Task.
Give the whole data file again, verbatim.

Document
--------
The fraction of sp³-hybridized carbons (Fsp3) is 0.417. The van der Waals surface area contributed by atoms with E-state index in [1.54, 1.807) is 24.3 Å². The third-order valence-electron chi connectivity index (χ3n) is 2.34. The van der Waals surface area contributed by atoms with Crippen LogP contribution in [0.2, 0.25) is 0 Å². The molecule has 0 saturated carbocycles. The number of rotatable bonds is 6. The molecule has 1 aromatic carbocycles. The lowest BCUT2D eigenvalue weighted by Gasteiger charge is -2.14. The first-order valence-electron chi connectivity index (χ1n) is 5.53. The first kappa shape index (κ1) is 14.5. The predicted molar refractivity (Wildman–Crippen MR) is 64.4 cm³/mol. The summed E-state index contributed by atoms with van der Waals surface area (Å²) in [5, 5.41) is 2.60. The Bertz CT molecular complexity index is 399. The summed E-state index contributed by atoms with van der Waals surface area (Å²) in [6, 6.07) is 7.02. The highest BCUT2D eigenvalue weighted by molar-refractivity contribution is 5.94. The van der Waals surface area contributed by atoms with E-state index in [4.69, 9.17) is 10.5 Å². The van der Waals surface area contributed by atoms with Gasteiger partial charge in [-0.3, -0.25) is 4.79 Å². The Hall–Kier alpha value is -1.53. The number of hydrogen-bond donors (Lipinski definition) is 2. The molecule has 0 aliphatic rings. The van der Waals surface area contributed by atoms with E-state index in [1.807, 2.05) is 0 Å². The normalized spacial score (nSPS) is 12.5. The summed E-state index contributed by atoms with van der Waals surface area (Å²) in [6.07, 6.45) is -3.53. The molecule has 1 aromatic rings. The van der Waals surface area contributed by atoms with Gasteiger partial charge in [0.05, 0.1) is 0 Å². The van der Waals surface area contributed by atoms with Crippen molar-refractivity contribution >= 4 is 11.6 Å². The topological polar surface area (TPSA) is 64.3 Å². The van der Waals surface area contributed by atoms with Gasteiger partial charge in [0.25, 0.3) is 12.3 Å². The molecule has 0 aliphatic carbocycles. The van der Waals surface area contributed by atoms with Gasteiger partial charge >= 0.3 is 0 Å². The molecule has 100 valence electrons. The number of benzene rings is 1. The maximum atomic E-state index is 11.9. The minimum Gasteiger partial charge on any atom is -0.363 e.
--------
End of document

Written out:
The fraction of sp³-hybridized carbons (Fsp3) is 0.417. The van der Waals surface area contributed by atoms with E-state index in [1.54, 1.807) is 24.3 Å². The third-order valence-electron chi connectivity index (χ3n) is 2.34. The van der Waals surface area contributed by atoms with Crippen LogP contribution in [0.2, 0.25) is 0 Å². The molecule has 0 saturated carbocycles. The number of rotatable bonds is 6. The molecule has 1 aromatic carbocycles. The lowest BCUT2D eigenvalue weighted by Gasteiger charge is -2.14. The first-order valence-electron chi connectivity index (χ1n) is 5.53. The first kappa shape index (κ1) is 14.5. The predicted molar refractivity (Wildman–Crippen MR) is 64.4 cm³/mol. The summed E-state index contributed by atoms with van der Waals surface area (Å²) in [5, 5.41) is 2.60. The Bertz CT molecular complexity index is 399. The summed E-state index contributed by atoms with van der Waals surface area (Å²) in [6, 6.07) is 7.02. The highest BCUT2D eigenvalue weighted by molar-refractivity contribution is 5.94. The van der Waals surface area contributed by atoms with E-state index in [4.69, 9.17) is 10.5 Å². The van der Waals surface area contributed by atoms with Gasteiger partial charge in [-0.3, -0.25) is 4.79 Å². The Hall–Kier alpha value is -1.53. The number of hydrogen-bond donors (Lipinski definition) is 2. The molecule has 0 aliphatic rings. The van der Waals surface area contributed by atoms with E-state index in [1.807, 2.05) is 0 Å². The normalized spacial score (nSPS) is 12.5. The summed E-state index contributed by atoms with van der Waals surface area (Å²) in [6.07, 6.45) is -3.53. The molecule has 1 aromatic rings. The van der Waals surface area contributed by atoms with Gasteiger partial charge in [0.05, 0.1) is 0 Å². The van der Waals surface area contributed by atoms with Crippen molar-refractivity contribution >= 4 is 11.6 Å². The topological polar surface area (TPSA) is 64.3 Å². The van der Waals surface area contributed by atoms with Gasteiger partial charge in [0.25, 0.3) is 12.3 Å². The molecule has 0 aliphatic carbocycles. The van der Waals surface area contributed by atoms with Gasteiger partial charge >= 0.3 is 0 Å². The molecule has 100 valence electrons. The number of benzene rings is 1. The maximum atomic E-state index is 11.9. The minimum Gasteiger partial charge on any atom is -0.363 e.